PSG striker Zlatan Ibrahimovic took off his shirt during his club’s 2-2 draw with Caen to reveal a selection of new tattoos adorning his body, leading many to ponder the significance of the eye-catching ink etched upon his torso. Now it has been revealed that the tattoos were in fact the names of 50 people, all of whom he’d never met, suffering from hunger today throughout the world.
As an ambassador of the United Nations World Food Programme, Ibrahimovic had the tattoos made in order to raise awareness for the millions suffering from malnutrition, and though he was shown a yellow card for removing his shirt during play, he certainly brought a substantial amount of attention to his cause with a video starring the footballer made by the WFP having received nearly 3 million views in the past few days.
You can watch the video, titled ‘805 Million Names’, below:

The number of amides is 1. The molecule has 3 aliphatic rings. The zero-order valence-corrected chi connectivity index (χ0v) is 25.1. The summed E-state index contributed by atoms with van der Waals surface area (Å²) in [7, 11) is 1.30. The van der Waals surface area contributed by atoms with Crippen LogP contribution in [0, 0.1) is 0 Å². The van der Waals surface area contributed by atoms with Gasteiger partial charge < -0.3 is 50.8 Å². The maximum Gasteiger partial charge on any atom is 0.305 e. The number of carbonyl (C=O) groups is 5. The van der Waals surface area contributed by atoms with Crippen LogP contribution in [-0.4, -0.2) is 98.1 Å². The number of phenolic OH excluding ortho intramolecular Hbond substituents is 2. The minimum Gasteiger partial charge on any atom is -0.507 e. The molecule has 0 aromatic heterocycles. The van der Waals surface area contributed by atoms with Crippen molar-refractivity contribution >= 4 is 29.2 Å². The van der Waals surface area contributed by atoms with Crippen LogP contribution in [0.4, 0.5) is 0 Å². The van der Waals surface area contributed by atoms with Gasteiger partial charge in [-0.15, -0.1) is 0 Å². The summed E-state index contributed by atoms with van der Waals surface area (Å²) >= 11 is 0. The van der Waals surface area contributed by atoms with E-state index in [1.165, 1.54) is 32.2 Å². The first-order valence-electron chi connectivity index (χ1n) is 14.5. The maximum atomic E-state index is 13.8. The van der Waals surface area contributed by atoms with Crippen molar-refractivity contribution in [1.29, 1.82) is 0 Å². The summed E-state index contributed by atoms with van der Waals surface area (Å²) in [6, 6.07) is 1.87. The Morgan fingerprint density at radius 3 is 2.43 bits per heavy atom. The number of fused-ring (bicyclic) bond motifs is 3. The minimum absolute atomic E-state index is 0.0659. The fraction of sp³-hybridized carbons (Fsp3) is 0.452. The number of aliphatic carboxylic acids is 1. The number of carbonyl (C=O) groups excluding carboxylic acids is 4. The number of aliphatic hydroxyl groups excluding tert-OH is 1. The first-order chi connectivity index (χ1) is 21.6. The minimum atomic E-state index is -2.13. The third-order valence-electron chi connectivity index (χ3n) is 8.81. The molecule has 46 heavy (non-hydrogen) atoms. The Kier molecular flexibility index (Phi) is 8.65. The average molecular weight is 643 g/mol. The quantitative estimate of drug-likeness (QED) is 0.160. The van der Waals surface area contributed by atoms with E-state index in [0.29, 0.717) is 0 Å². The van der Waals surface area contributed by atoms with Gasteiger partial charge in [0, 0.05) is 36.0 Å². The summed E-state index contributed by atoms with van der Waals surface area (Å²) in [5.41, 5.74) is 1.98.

A statement from the World Food Programme released following Ibrahimovic’s display reads: “On 14 February 2015, Paris Saint-German played against Caen at Parc des Princes. For most players this game was just another day on the job. For Zlatan Ibrahimović this was his most important game to date.
“Underneath his sweater he had 50 new names tattooed. Names of people he’d never met, but still wanted to keep close. Names of some of the 805 million people suffering from hunger today.
“These people don’t often make the front page, yet hunger and malnutrition are the number one risk to health worldwide — greater than AIDS, malaria and tuberculosis combined.
“This is a campaign from the World Food Programme, the world’s largest humanitarian agency fighting hunger worldwide. In emergencies, they get food to where it is needed, saving the lives of victims of war, civil conflict and natural disasters. WFP is part of the United Nations system and is voluntarily funded.
“On average, WFP reaches more than 80 million people with food assistance in 75 countries each year. About 11,500 people work for the organisation, most of them in remote areas, serving the hungry.”
To learn more about the 805 Million Names campaign, visit the World Food Programme’s official website.
Photo: Getty Images